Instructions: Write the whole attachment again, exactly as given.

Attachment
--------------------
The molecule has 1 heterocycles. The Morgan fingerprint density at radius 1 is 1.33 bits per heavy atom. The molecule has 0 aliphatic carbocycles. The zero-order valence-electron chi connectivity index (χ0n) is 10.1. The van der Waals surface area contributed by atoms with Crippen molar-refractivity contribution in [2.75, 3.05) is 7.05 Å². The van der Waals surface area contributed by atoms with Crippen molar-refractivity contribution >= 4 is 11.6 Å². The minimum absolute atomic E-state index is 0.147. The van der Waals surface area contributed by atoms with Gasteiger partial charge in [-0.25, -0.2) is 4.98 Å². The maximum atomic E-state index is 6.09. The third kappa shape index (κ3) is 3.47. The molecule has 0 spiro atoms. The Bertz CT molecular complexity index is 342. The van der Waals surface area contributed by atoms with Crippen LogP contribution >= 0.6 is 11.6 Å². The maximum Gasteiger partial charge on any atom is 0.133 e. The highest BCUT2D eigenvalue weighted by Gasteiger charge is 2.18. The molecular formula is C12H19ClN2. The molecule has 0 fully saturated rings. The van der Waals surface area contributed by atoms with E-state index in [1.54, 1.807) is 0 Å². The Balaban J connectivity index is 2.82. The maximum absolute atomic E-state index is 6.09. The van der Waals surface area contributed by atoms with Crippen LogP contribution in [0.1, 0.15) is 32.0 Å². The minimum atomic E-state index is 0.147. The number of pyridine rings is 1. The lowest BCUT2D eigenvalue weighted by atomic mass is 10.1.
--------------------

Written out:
The molecule has 1 heterocycles. The Morgan fingerprint density at radius 1 is 1.33 bits per heavy atom. The molecule has 0 aliphatic carbocycles. The zero-order valence-electron chi connectivity index (χ0n) is 10.1. The van der Waals surface area contributed by atoms with Crippen molar-refractivity contribution in [2.75, 3.05) is 7.05 Å². The van der Waals surface area contributed by atoms with Crippen molar-refractivity contribution >= 4 is 11.6 Å². The minimum absolute atomic E-state index is 0.147. The van der Waals surface area contributed by atoms with Gasteiger partial charge in [-0.25, -0.2) is 4.98 Å². The maximum atomic E-state index is 6.09. The third kappa shape index (κ3) is 3.47. The molecule has 0 spiro atoms. The Bertz CT molecular complexity index is 342. The van der Waals surface area contributed by atoms with Crippen LogP contribution >= 0.6 is 11.6 Å². The maximum Gasteiger partial charge on any atom is 0.133 e. The highest BCUT2D eigenvalue weighted by Gasteiger charge is 2.18. The molecular formula is C12H19ClN2. The molecule has 0 fully saturated rings. The van der Waals surface area contributed by atoms with E-state index in [1.54, 1.807) is 0 Å². The Balaban J connectivity index is 2.82. The maximum absolute atomic E-state index is 6.09. The van der Waals surface area contributed by atoms with Crippen LogP contribution in [0.1, 0.15) is 32.0 Å². The minimum atomic E-state index is 0.147. The number of pyridine rings is 1. The lowest BCUT2D eigenvalue weighted by atomic mass is 10.1.